I think, you know where I've, where I've come from with that is that the bike is simply a tool and how it is, I would describe now as a family with a side order of fitness. Because it is, you know that that's the draw. And yeah, I mean, it's working. You know, it's, it's, I think what's interesting about it is I, you know, as I mentioned, I have this huge respect to people that took fitness online. But often their solution was quite simple in the sense that it was maybe a speaker in the living room. And it wasn't a sustainable solution. I think what I've found is that I've actually got, you know, something I can add as a string to the business. You know, so I've got the real bikes and bananas business. And I've got the online business.
Tony Radford 5:56
Yeah, well, tell us about oven.
Elaine Hart 6:00
Yeah, what's been on this thing was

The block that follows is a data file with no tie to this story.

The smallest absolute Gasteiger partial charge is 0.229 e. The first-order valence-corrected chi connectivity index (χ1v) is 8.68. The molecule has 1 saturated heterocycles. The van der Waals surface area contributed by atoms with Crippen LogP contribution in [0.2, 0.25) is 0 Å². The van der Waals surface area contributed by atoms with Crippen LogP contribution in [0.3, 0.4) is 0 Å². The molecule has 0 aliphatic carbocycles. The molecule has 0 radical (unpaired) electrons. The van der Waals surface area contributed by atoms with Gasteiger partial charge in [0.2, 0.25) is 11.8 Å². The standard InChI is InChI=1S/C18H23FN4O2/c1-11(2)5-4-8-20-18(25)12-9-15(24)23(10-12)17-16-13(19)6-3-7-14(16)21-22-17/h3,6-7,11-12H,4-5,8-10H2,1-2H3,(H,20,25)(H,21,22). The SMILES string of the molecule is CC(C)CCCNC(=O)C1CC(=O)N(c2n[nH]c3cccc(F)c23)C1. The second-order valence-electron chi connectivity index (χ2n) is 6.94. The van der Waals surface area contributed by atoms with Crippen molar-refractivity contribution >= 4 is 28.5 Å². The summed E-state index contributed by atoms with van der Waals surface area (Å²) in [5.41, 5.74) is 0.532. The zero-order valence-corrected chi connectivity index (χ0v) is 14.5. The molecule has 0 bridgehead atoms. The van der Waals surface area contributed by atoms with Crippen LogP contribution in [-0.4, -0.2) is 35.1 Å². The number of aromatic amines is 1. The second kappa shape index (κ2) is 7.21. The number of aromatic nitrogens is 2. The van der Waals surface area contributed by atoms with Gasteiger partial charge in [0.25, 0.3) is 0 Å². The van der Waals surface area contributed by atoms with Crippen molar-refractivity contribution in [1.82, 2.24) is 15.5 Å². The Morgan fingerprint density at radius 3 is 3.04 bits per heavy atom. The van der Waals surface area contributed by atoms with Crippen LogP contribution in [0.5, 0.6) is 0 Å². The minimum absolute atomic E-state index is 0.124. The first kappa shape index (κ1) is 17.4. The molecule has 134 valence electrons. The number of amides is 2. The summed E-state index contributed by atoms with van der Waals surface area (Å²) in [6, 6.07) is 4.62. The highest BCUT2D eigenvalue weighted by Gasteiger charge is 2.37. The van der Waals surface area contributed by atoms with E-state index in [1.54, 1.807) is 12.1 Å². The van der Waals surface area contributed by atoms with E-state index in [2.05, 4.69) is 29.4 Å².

so my background is his client experience and events. And the way in which I wanted to present real bikes and bananas was a silent set up. So everybody wears headphones. And it's therefore very immersive. And it's also it doesn't impact the surroundings, you know, in an in a negative way. It's a beautiful spectacle. But it could be workplaces, it could be festivals, you know, community spaces, and that's the environment in which I wanted to take the bikes and set up so the presence of the bikes was the silent aspect. And the fact that everybody was immersed and very much into their their workout. But the banana on the bike would have a word or a message on it. And when they arrived, so you'd arrive with your bike and there would be a banana on the bike. And the idea was that you would ride for 45 minutes. And then at the end of the ride, you'd refuel with a banana. And you would talk about the word or the message that was on your banana. And it was a real moment of connection, and had a couple of guys that came and ride with me in the garbage. And one was a real, you know, the guy on his banana that he found on his bike was loved. And there was another guy in the class and, you know, at the end of the session, we, we said, okay, well, you know, get together we'll have a photo with your banana. And it seemed like the most simple, almost ridiculous idea to jump in a photo with a banana with a word on it. But this guy was, you know, going with his stories we will have our stories would not get in a photo with a banana that said the word loved on it. The other guy on the ride said with I'll swap your banana off What my banana with you. And this guy had the banana that said, unstoppable. And the the guy that had the love banana was absolutely he was happy to swap his banana because for him, he'd happily jump in a photo with a banana that said, unstoppable, but would not with the word love. And when he left, I said, you got that banana because you are so loved. And I said, Thank you to the other guy for making him feel really welcome. Make him feel that he belongs making feel comfortable. and allowing him to process whatever he needed to process to get to the point at which he would be comfortable with having the word loved on his banana. So they've sort of simple things actually really powerful. And just one other example I had a lady and she'd been riding with me for a few weeks. And she booked on and then she sent me a message saying just really struggling this week. I'll be that tonight but I just can't find my mojo. I said that's okay. We'll find it. We'll find it. And she rocked up at the ride. And on her banana had the word Mojo. And I just said, I told you we'd find it. And she, you know, it's detail. It's that feeling of being expected, belonging, sparking that interest. You know, for example, I put the word passionate on a banana. And then I follow up with the rider and say, What are you passionate about? And they say, Oh, that's really interesting. Yeah, thanks, thanks for sort of, you know, prompting that and, and they brought me something, you know, in reply. And so, you know, the banana became very much more than just a gimmick that sits on the bike. And so now with online, I encourage people to bring their own banana. So BYOB and people will rock up, and they've got, you know, word on their banana and I'll say, Okay, this is great, you know. So, welcome to the ride. Welcome to power. What's your ride? Are you running? Are you walking? What are you up to? Are you on your outdoor bike? And have you brought a banana It's not compulsory, but it's encouraged and they'll have a word on their banana. And I'll try and thread that into the ride, you know, which is, which is, you know, it's a nice opportunity to make it very real to make it very current. And to bring in the energy that they've brought to the ride. So that's a nice, you know, nice sort of, you know, feeling again, of connection, even through a screen. Because I have an idea of what I want to talk about, but it's what people bring, you know, it's their story is their energy. It's a banana, you know, and we will do that, but it's also bear scenery. So, that's the beautiful thing of online is that it's not just to just stare anymore. You know, it's London, it's Brighton, it's Auckland, it's Melvin, it's Sydney.